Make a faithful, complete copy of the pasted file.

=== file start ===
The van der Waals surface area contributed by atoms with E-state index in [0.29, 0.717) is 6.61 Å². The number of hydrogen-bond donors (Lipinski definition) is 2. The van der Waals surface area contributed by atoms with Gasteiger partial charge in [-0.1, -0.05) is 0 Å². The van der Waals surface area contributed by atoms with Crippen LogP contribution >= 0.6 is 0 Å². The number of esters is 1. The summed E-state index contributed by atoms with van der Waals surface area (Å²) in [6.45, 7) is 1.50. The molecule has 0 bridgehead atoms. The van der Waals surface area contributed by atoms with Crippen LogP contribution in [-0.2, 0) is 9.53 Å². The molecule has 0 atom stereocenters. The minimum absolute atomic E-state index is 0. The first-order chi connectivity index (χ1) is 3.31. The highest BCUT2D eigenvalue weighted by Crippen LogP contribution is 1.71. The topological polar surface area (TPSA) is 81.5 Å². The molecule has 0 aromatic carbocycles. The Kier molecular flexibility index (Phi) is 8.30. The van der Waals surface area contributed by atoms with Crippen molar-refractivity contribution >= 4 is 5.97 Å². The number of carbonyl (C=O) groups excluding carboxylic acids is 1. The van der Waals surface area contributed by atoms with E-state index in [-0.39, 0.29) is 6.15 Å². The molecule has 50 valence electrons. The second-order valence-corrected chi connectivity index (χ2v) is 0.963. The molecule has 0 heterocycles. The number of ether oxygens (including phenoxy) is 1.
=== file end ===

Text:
The van der Waals surface area contributed by atoms with E-state index in [0.29, 0.717) is 6.61 Å². The number of hydrogen-bond donors (Lipinski definition) is 2. The van der Waals surface area contributed by atoms with Gasteiger partial charge in [-0.1, -0.05) is 0 Å². The van der Waals surface area contributed by atoms with Crippen LogP contribution >= 0.6 is 0 Å². The number of esters is 1. The summed E-state index contributed by atoms with van der Waals surface area (Å²) in [6.45, 7) is 1.50. The molecule has 0 bridgehead atoms. The van der Waals surface area contributed by atoms with Crippen LogP contribution in [-0.2, 0) is 9.53 Å². The molecule has 0 atom stereocenters. The minimum absolute atomic E-state index is 0. The first-order chi connectivity index (χ1) is 3.31. The highest BCUT2D eigenvalue weighted by Crippen LogP contribution is 1.71. The topological polar surface area (TPSA) is 81.5 Å². The molecule has 0 aromatic carbocycles. The Kier molecular flexibility index (Phi) is 8.30. The van der Waals surface area contributed by atoms with Crippen molar-refractivity contribution >= 4 is 5.97 Å². The number of carbonyl (C=O) groups excluding carboxylic acids is 1. The van der Waals surface area contributed by atoms with E-state index in [-0.39, 0.29) is 6.15 Å². The molecule has 50 valence electrons. The second-order valence-corrected chi connectivity index (χ2v) is 0.963. The molecule has 0 heterocycles. The number of ether oxygens (including phenoxy) is 1.